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Title: Social influence from friends and other peers on Northern Irish adolescents' use of cannabis and other illicit drugs"
Author: Moriarty, John James
Awarding Body: Queen's University Belfast
Current Institution: Queen's University Belfast
Date of Award: 2013
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For those working with young people, it is invaluable to know to what extent any individual's decisions around drug use reflect the behaviour which their peers have modelled for them. Peer influence is, however, notoriously difficult to estimate, often because of the inadequacies of the available data. This thesis describes secondary statistical analysis of the Belfast Youth Development Study, a dataset with several attractive characteristics. Peer behaviour could be measured at t he level of the school grade, the friendship cluster and various related subgroups. Furthermore, data on network composition and drug use behaviours were available over multiple consecutive years, which is rare internationally. Using a suite of regression models, including standard linear, instrumental variables and fixed effects models, I demonstrate the importance of friends' behaviour and of the relationships between friends in determining individual• level drug use. Specifically, I find strong positive causal coefficients for friends' average use of cannabis and other drugs on ego's use. By contrast, the mean use of other grademates is found to have zero effect on that of ego. In dealing with the problems of identification, I employ a sound instrumental variable strategy exploiting network structure and capitalise on the longitudinal dimension of BYDS to produce an individual fixed effects model controlling for initial preferences and select ion of new friends. This is the first such model of adolescent drug use. Both of these strategies converge on a peer influence coefficient of 0.4, indicating that a 10% increase in friends' illegal drug use results increases ego's likelihood of use by 4%. The effect is much stronger for friends who reciprocate ego's friendship. There is also evidence that drug using groups are more tightly knit at their core but also more open around their margins than other groups. These results are discussed in terms of their applicability to educating young people, both on how their peers' behaviour might compromise their long-term health and personal autonomy, and, reciprocally, on the potential effects of their behaviour on their closest friends.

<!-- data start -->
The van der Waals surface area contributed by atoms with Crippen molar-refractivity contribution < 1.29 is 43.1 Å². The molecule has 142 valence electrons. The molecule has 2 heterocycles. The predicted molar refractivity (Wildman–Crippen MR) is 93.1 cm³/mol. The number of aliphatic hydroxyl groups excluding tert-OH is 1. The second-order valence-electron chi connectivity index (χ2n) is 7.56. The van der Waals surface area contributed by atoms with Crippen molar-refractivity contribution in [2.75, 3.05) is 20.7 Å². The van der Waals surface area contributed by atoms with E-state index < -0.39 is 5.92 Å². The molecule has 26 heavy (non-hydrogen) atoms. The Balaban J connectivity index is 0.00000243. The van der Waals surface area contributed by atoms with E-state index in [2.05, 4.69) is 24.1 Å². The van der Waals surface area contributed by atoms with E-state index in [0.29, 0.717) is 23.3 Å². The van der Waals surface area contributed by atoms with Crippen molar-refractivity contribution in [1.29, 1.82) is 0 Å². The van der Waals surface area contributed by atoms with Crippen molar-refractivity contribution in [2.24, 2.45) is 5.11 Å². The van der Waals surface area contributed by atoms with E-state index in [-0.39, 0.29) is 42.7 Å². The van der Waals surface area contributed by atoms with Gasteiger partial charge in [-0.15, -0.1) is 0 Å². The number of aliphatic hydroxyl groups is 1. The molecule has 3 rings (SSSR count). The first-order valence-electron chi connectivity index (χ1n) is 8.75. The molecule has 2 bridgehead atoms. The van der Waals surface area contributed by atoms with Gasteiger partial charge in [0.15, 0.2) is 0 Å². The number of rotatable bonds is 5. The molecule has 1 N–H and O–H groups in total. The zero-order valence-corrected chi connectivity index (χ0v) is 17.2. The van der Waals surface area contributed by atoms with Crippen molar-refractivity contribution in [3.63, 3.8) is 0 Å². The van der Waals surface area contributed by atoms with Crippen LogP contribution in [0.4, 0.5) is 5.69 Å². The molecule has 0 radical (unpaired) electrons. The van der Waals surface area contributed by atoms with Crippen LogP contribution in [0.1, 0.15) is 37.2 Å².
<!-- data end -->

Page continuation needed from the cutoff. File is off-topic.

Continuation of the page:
Supervisor: Not available Sponsor: Not available
Qualification Name: Thesis (Ph.D.) Qualification Level: Doctoral
EThOS ID:  DOI: Not available